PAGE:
“Everything’s a copy, of a copy, of a copy,” declared the protagonist of the novel-turned-movie, Fight Club. Of course, this is not a new or particularly shocking revelation. In fashion, trends are reincarnated and recycled every few years (or even seasons). Musicians often “sample” others’ works. Even inventor of the revolutionary Ford Model T, Henry Ford, proclaimed: “I invented nothing new. I simply assembled the discoveries of other men behind whom were centuries of work.”
The challenges of originality and freshness are especially pronounced in the creative worlds of fashion and pop culture, where “influences” and “inspirations” are often referenced in artistic works. Some artists have faced legal problems for their work, while others continue to involve others’ influences in their creative process. Here’s a look at some recent cases.
Beyoncé vs Pipilotti Rist
There is a provocative scene in the video where Queen Bey is seen walking down a street in a frilly dress, baseball bat in hand, which she uses to smash car windows – a sequence that is interestingly similar to an audio video installation by visual artist Pipilotti Rist called “Ever Is Over All”.
Coincidence, homage, or rip-off? You be the judge.
Jeremy Scott vs RIME
Last fall, Brooklyn-based graffiti artist Joseph Tierney, who goes by the moniker “RIME”, filed a copyright infringement lawsuit against Moschino’s creative director Jeremy Scott for lifting his art.
The artwork in question is known as “Vandal Eyes”, a graffiti mural that RIME created on the side of a Detroit building in 2012. Elements of the mural, including the artist’s name and signature, appeared to appropriated by Scott for Moschino’s Fall/Winter 2015 collection – most notably on a dress worn by Gigi Hadid on the runway and Katy Perry at the Metropolitan Museum of Art Costume Institute Gala last May (Scott, who accompanied Perry, also wore a suit bearing the same design).
WWD reported that in January, a U.S. District Court judge ruled in favour of Tierney to move forward with his legal claims, which means Scott may have to defend his designs in court.
Calvin Klein Jeans vs Jack Hawkins
Melbourne photographer Jack Hawkins has accused Calvin Klein of copying one of his images in its new advertising campaign for jeans. The advertisement, which features English singer FKA Twigs, includes a shot of her lying among a sea of jeans – a visual that is uncannily similar to a photograph shot by Hawkins last July.
Hawkins has also stated that his photograph was a reference to the iconic scene in the film American Beauty, where Kevin Spacey’s character dreams of Mena Suvari’s character laying naked on a bed of roses.
It is believed that Hawkins will not be pursuing the case, due to the hefty cost of suing a large company like Calvin Klein. A week ago, Hawkins turned to Instagram to share his story, and was met with support and sympathy. Since then, his post has been picked up by news sites like DailyMail and News.com.au.
Any art that contains a recognisable element from another work – be it a lyrical quote, a borrowed riff, a movie remake or an archival print is considered a copy of the original. But does this mean that the piece of art is not creative? I don’t think so. Artists who are able to mash up existing works into something new and relevant should not be stigmatised for being “unoriginal” – instead, they should be applauded for their transformative abilities.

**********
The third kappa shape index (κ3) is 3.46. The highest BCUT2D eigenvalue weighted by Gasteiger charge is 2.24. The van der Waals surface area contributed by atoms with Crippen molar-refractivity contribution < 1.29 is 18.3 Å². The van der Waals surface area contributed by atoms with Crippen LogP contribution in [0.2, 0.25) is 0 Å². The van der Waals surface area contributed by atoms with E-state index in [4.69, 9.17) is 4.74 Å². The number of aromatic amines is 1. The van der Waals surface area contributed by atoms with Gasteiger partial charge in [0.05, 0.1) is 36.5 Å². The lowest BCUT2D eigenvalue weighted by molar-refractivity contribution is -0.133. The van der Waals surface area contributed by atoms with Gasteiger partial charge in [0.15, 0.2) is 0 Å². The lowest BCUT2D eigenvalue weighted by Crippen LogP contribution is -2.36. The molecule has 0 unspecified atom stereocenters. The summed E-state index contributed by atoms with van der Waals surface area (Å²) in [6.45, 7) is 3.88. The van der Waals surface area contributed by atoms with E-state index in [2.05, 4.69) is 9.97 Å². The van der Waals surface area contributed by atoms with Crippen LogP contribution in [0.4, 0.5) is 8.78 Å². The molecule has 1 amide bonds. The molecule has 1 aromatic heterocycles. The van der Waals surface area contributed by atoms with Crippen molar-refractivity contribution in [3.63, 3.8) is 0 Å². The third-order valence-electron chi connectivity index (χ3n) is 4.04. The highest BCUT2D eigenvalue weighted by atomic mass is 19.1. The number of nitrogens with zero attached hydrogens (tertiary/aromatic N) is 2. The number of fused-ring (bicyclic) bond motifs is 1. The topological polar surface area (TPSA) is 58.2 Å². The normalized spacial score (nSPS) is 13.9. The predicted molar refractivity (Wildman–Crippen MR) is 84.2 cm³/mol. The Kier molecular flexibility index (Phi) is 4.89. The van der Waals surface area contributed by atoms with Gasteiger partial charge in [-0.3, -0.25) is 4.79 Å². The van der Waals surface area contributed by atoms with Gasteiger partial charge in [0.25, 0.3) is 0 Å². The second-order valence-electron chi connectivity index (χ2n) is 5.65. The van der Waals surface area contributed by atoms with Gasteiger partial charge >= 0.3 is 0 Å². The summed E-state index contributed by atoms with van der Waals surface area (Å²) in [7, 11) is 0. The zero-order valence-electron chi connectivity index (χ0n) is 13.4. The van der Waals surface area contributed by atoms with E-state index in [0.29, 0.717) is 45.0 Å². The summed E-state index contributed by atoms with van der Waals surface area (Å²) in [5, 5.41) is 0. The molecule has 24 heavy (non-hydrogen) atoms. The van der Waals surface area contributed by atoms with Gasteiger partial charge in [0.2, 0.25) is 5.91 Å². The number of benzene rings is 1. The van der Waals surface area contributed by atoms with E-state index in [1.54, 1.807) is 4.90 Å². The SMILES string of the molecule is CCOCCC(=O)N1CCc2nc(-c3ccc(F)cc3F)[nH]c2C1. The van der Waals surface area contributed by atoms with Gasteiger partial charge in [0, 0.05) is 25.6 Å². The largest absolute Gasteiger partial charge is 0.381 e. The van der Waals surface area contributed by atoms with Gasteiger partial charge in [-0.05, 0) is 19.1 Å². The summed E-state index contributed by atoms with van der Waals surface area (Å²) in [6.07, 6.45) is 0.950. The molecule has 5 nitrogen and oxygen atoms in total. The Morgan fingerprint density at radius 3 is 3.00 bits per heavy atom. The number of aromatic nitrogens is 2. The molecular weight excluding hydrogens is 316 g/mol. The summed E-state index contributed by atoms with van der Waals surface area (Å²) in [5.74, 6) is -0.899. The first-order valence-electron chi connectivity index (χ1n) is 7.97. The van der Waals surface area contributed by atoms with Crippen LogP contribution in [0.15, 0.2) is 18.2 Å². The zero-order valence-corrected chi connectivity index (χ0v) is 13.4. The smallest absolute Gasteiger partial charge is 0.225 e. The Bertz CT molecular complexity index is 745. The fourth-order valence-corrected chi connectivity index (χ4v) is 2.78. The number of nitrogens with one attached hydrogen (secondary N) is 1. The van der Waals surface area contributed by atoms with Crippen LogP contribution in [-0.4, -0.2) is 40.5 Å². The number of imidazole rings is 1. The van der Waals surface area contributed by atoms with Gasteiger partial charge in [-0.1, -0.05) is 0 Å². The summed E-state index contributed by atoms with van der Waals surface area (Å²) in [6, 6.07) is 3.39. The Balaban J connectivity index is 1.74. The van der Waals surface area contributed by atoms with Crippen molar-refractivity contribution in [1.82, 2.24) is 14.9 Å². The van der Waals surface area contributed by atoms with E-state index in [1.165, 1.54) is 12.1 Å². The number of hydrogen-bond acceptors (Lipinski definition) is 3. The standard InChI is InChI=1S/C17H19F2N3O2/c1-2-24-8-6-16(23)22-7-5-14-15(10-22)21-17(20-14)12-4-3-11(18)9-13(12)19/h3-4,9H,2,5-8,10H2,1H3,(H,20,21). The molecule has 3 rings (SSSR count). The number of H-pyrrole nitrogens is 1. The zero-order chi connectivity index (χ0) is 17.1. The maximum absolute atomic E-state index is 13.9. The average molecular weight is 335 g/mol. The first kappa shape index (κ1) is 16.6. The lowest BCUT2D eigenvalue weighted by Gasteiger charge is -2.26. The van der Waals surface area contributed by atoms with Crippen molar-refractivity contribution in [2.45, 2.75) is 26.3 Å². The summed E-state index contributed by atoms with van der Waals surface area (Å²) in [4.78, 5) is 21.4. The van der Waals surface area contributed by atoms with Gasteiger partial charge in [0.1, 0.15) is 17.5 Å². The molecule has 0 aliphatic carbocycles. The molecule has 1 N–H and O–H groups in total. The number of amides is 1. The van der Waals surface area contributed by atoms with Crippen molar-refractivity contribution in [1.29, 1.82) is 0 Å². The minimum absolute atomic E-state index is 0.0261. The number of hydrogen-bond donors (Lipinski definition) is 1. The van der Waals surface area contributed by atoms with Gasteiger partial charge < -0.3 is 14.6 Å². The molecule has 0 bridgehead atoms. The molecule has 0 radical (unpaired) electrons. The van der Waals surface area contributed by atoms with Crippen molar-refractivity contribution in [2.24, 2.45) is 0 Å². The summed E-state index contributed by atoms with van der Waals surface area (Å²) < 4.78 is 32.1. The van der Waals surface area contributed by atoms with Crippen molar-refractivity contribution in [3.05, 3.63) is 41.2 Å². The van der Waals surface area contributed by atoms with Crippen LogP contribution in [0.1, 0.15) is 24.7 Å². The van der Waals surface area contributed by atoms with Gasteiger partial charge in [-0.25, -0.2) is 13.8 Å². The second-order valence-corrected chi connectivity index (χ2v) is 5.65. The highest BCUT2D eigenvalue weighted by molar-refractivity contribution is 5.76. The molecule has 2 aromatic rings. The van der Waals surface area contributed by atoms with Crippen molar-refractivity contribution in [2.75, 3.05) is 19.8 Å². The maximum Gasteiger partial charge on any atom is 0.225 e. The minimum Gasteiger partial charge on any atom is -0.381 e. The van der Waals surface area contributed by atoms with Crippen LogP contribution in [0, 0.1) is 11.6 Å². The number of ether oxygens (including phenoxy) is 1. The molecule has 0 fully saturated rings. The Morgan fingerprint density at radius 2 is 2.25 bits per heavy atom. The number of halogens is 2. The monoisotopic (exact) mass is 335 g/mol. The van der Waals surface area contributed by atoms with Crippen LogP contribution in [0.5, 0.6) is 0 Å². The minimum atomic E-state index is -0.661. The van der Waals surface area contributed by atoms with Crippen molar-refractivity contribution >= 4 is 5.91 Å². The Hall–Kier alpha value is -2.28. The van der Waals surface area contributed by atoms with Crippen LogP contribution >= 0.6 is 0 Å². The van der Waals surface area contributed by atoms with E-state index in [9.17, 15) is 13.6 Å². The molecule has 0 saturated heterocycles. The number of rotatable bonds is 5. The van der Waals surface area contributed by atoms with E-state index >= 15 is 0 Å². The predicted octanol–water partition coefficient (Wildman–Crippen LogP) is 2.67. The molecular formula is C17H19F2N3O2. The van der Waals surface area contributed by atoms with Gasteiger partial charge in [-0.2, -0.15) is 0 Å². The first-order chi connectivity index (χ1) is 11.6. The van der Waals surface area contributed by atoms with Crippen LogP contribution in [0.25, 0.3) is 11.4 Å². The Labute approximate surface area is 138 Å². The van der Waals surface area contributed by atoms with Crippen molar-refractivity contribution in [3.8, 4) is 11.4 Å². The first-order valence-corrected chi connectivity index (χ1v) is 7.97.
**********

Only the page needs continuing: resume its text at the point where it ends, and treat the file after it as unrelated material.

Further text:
According to the Intellectual Property Office of Singapore (IPOS), “Copyright protects works like novels, computer programmes, plays, sheet music and paintings. Generally, the author of a copyright work has the right to reproduce, publish, perform, communicate and adapt his work. These exclusive rights form the bundle of rights that we call copyright and enable the owner to control the commercial exploitation of his work.” The expression of ideas, like words and illustrations, are protected by copyright. Ideas alone, however, are not.
“When an artistic work, such as a drawing or a sculpture, is applied to a product and industrially produced (i.e. more than 50 copies of the products are produced), the copyright protection will no longer cover that artistic work. It may be protected as a registered design under the Registered Designs Act (Cap. 266), if the registration criteria are met,” states IPOS.
So how can creatives determine if they have a case to pursue? “The infringement doesn’t have to be a carbon copy, as long as it relates to a substantial part of the author’s work. There’s no fixed percentage to determine what is substantial, as it depends on case by case and also precedents set by case law,” shares Fong King Man, a lawyer from a leading intellectual property law firm.
“The artist must be able to prove that the infringer copied the work. Some guidelines are by showing substantial similarity, and if the infringer had access to the artist’s work. The important questions to be asked are: Which element of the author’s work has the infringer used, and does that element constitute a substantial part of the author’s work? Substantiality, however, does not necessarily refer to quantity – it could be a small but distinctive part of the work.”
Make sure you have the proper grounds for a case before threatening to sue someone, though. “The aggrieved person can obtain a declaration that the threats are groundless, obtain an injunction against you, or take action against you for damages for the groundless threats. It's always good to be sure first before proceeding with legal action.”
*The information provided in this article is not to be taken as legal advice. You should always consult a qualified lawyer regarding any specific legal problem or matter.
Photos: YouTube, HBO, Style.com, Calvin Klein, Jack Hawkins.